THATMuse is one of the companies shaking up the industry with its unique brand of cultural treasure hunts. Since launching in Paris at the Louvre, THATMuse now hosts events at the Musée D’Orsay and more recently at the British Museum. It was at the latter venue, among Egyptian, Mesopotamian, Grecian and Roman archaeological treasures, that I tried out the experience for myself.
Standing beneath the impressive glass ceiling of the famous Great Court, designed by superstar architects Foster & Partners, I was introduced to other treasure hunters – my competition for the evening. The rules of the game were then explained to us.
We were handed a list of artefacts to find, as well as a questionnaire to test the knowledge we would pick up along the way. One of the criticisms often levelled at museums is that you don’t really learn anything in an environment so saturated in knowledge. This is something that THATMuse founder Daisy de Plume hopes the company can tackle. ‘By keeping the hunt focused to just a few pieces, people can get more out of the experience,’ she explained. In the past, de Plume has designed themed hunts for her commercial clients, which include brands like Lego and Fiat.
The rules of the game are simple. Whoever finds the most treasures and answers the most questions correctly wins, with bonus points awarded to anyone who can solve a word game at the end. There is no defined route, so players must be strategic when finding their way around the museum.
To celebrate Women’s History Month, the theme for the night was ‘ladies’, and our list of treasures included famous women from the Greek, Roman, Egyptian, Medieval European and Mesopotamian eras.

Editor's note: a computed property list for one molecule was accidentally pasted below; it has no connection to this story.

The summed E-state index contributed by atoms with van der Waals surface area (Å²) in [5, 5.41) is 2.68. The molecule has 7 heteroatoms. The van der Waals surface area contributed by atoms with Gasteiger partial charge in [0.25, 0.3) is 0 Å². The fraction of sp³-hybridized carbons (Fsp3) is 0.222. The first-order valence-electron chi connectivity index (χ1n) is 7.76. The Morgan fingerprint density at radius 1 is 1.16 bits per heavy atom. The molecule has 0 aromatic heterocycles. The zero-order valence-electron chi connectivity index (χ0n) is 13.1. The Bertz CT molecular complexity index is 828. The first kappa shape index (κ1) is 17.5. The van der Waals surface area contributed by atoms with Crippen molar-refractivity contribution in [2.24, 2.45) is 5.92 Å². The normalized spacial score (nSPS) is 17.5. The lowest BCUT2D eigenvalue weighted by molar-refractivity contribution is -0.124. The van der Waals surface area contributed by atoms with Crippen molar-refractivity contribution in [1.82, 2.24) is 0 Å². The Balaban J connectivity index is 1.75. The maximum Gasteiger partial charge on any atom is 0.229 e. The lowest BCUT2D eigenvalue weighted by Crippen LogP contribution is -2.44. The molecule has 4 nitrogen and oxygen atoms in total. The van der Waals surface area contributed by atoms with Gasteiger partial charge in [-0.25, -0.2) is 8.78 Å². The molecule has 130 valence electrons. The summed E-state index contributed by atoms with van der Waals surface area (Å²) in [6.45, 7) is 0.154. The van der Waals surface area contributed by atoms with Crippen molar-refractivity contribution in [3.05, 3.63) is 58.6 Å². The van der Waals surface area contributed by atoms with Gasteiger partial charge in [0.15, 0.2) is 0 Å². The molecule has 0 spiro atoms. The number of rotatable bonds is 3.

Once on the hunt you become immersed in the experience. At no point did I feel the onset of ‘museum feet’ – the kind of fatigue a child gets at the supermarket – walking past rows and rows of objects that have long since ceased to have any meaning. Instead I became caught up in the hunt for these mysterious treasures, some hidden in plain sight inside glass cabinets filled with exotic curiosities, others calling out from the other side of the room.
Players have to take a photo with a treasure to prove they’ve found it and – when instructed to by the map – mimic a pose or complete a video challenge designed to embarrass players. Only the most points-hungry people will dance like an Egyptian mummy, or sing out loud to the bemusement of other museum-goers.
Being part of this almost anarchistic group, all in on the same secret, made the experience that much more interesting and I almost started feeling sorry for those doing things the ‘normal’ way. After an hour, we returned to the grand entrance to total up the scores.
Needless to say I didn’t win, but the novelty prizes given out were a nice touch, while the bottle of champagne for first place will definitely have me coming back to try again. My lasting impression of the night was ‘why can’t every trip to the museum be this fun?’